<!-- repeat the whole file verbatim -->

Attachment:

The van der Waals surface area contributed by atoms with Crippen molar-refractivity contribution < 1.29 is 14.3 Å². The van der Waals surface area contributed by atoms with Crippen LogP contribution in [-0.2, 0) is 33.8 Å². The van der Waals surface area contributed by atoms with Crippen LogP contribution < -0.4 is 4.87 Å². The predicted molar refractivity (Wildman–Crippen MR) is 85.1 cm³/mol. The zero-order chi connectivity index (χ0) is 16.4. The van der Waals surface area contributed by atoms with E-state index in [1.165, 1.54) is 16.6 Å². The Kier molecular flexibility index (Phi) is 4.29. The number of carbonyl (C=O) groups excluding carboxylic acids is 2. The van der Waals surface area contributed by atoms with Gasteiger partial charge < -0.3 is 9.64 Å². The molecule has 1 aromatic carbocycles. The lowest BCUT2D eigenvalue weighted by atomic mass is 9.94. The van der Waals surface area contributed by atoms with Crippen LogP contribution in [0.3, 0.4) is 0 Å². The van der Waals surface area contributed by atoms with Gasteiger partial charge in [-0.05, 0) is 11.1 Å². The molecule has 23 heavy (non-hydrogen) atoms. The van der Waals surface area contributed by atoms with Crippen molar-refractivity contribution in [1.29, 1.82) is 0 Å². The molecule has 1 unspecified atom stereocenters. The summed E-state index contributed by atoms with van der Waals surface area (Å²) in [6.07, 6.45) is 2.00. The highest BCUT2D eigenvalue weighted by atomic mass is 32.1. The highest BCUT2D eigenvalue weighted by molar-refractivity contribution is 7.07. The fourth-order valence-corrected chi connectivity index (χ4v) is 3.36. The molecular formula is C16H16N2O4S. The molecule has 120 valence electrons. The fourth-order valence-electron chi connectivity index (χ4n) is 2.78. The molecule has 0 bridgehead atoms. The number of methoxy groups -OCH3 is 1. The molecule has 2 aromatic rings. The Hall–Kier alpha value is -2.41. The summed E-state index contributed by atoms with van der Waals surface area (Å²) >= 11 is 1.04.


The van der Waals surface area contributed by atoms with Crippen molar-refractivity contribution < 1.29 is 14.3 Å². The van der Waals surface area contributed by atoms with Crippen LogP contribution in [-0.2, 0) is 33.8 Å². The van der Waals surface area contributed by atoms with Crippen LogP contribution < -0.4 is 4.87 Å². The predicted molar refractivity (Wildman–Crippen MR) is 85.1 cm³/mol. The zero-order chi connectivity index (χ0) is 16.4. The van der Waals surface area contributed by atoms with E-state index in [1.165, 1.54) is 16.6 Å². The Kier molecular flexibility index (Phi) is 4.29. The number of carbonyl (C=O) groups excluding carboxylic acids is 2. The van der Waals surface area contributed by atoms with Gasteiger partial charge < -0.3 is 9.64 Å². The molecule has 1 aromatic carbocycles. The lowest BCUT2D eigenvalue weighted by atomic mass is 9.94. The van der Waals surface area contributed by atoms with Crippen LogP contribution in [0.3, 0.4) is 0 Å². The van der Waals surface area contributed by atoms with Gasteiger partial charge in [-0.05, 0) is 11.1 Å². The molecule has 23 heavy (non-hydrogen) atoms. The van der Waals surface area contributed by atoms with Crippen molar-refractivity contribution in [1.29, 1.82) is 0 Å². The molecule has 1 unspecified atom stereocenters. The summed E-state index contributed by atoms with van der Waals surface area (Å²) in [6.07, 6.45) is 2.00. The highest BCUT2D eigenvalue weighted by atomic mass is 32.1. The highest BCUT2D eigenvalue weighted by molar-refractivity contribution is 7.07. The fourth-order valence-corrected chi connectivity index (χ4v) is 3.36. The molecular formula is C16H16N2O4S. The molecule has 120 valence electrons. The fourth-order valence-electron chi connectivity index (χ4n) is 2.78. The molecule has 0 bridgehead atoms. The number of methoxy groups -OCH3 is 1. The molecule has 2 aromatic rings. The Hall–Kier alpha value is -2.41. The summed E-state index contributed by atoms with van der Waals surface area (Å²) >= 11 is 1.04.